“Or perhaps not, since we did have some guarantees – and one of those was the endearingly modest, soap star/racing driver, normal macho bloke-yet-natural expressive dancer Kelvin Fletcher, a contestant who might have been bred in a lab for optimum Strictly performance. Poor Jamie Laing’s corpse was barely cold before we were howling at Fletcher’s snake hips, his Week One samba setting pulses racing across the nation. More important, he soon formed an incredibly engaging partnership with pro favourite Oti Mabuse, excelling across a variety of styles thanks to their combination of solid technical grounding, hard work, and superb ability to tell a story through music and movement. Mabuse thought her Strictly was all over; instead, she’s had her best run since Danny Mac in Series 14.”
Paul Arrowsmith ponders the perils of everybodyism
Amanda Hodgson celebrates the career of Madame Celeste
Gerald Dowler explores ballet in the Soviet Union following the defection of Rudolf Nureyev
Gerard Charles reflects on RAD training of the past century, and what it might look like 100 years in the future
Barbara Newman sees three stage musicals in London’s West End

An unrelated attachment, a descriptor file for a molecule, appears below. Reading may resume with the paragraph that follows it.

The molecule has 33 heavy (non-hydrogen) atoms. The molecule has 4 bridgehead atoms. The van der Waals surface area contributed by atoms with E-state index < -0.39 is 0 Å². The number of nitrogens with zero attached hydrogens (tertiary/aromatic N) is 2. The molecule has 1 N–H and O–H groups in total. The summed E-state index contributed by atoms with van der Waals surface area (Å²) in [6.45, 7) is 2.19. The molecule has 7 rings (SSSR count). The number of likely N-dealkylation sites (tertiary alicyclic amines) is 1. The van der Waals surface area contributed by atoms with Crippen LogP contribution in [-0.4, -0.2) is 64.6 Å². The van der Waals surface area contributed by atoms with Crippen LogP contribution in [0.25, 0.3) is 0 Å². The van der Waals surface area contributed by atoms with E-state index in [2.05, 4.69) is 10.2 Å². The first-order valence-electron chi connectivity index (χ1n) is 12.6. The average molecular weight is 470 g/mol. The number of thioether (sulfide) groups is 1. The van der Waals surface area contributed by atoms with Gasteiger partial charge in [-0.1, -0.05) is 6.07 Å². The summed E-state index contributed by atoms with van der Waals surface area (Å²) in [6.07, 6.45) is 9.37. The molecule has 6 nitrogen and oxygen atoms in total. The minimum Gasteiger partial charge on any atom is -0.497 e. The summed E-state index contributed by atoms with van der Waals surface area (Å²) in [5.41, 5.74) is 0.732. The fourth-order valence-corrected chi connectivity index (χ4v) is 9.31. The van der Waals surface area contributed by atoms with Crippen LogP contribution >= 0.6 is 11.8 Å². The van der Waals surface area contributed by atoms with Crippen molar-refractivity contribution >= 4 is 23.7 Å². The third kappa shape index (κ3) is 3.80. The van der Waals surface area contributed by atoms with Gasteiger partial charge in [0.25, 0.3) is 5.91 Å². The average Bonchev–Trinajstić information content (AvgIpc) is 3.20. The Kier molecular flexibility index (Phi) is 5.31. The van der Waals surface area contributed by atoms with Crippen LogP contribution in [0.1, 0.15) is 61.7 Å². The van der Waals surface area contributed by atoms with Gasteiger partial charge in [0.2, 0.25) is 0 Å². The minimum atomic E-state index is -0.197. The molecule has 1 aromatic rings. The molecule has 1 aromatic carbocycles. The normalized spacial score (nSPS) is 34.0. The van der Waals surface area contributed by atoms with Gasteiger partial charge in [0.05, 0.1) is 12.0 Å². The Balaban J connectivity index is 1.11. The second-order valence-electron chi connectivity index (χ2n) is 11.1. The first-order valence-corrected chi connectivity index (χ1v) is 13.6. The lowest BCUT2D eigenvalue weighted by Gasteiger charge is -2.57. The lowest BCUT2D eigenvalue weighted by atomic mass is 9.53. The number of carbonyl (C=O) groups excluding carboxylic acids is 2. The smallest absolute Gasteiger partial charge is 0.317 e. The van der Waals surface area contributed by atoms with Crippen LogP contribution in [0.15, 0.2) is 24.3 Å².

Debbie Malina investigates Relative Energy Deficiency in Sport
Paul Arrowsmith meets Nikolai Hübbe, director of the Royal Danish Ballet
Jack Reavely goes “Somewhere in time”
Francis Yeoh on the ballets of Mikhail Fokine and Frederick Ashton
Margaret Willis interviews Birmingham Royal Ballet’s Edivaldo Souza da Silva
Laura Cappelle on the Paris Opéra Ballet’s Raymonda
James Whitehead looks at Natural Spin Turn
Igor Stupnikov attends the Diaghilev PS Festival
Marianka Swain suggests some new dances for the New Year
Graham Spicer goes to La Scala, Milan
Barbara Newman reviews a new book on Merce Cunningham
Jack Anderson considers the future of the Paul Taylor American Modern Dance company
Helena Fitoussi reports on The British National Championships
Buy your print copy here or buy your digital copy from all good app stores
Spring at the Southbank Centre, the BalletBoyz on tour, Resolution 2020 at The Place, Rambert’s Aisha and Abhaya, Ballet Icons Gala, the return of Tango Fire, Weston Jerwood Creative Bursaries, Akademi archive, Frederick Ashton in Ecuador, the cast of Kate Prince’s Message In A Bottle announced, MOVE IT 2020, Eunice Bartell and Shirley Rees-Edwards remembered, Auditions for Rambert2, New Zealand School of Dance, Tring Park School, Heidi Hall to leave Central School of Ballet, Scottish Youth Dance, Helsinki International Ballet Competition, ballet for boys, we look back to January 2020
Reviews include Ballet Cymru, Ballet du Rhin, Dorrance Dance, English National Ballet, Hamburg Ballet, Just Us Dance Theatre, MILANoLTRE festival, National Ballet of Canada, Richard Alston Dance Company, The Royal Ballet, Royal Danish Ballet, Royal New Zealand Ballet, Stanislavsky Ballet, Zürich Ballet
The January issue is now in shops – including branches of WHSmith – or you can buy your print copy here or buy your digital copy from all good app stores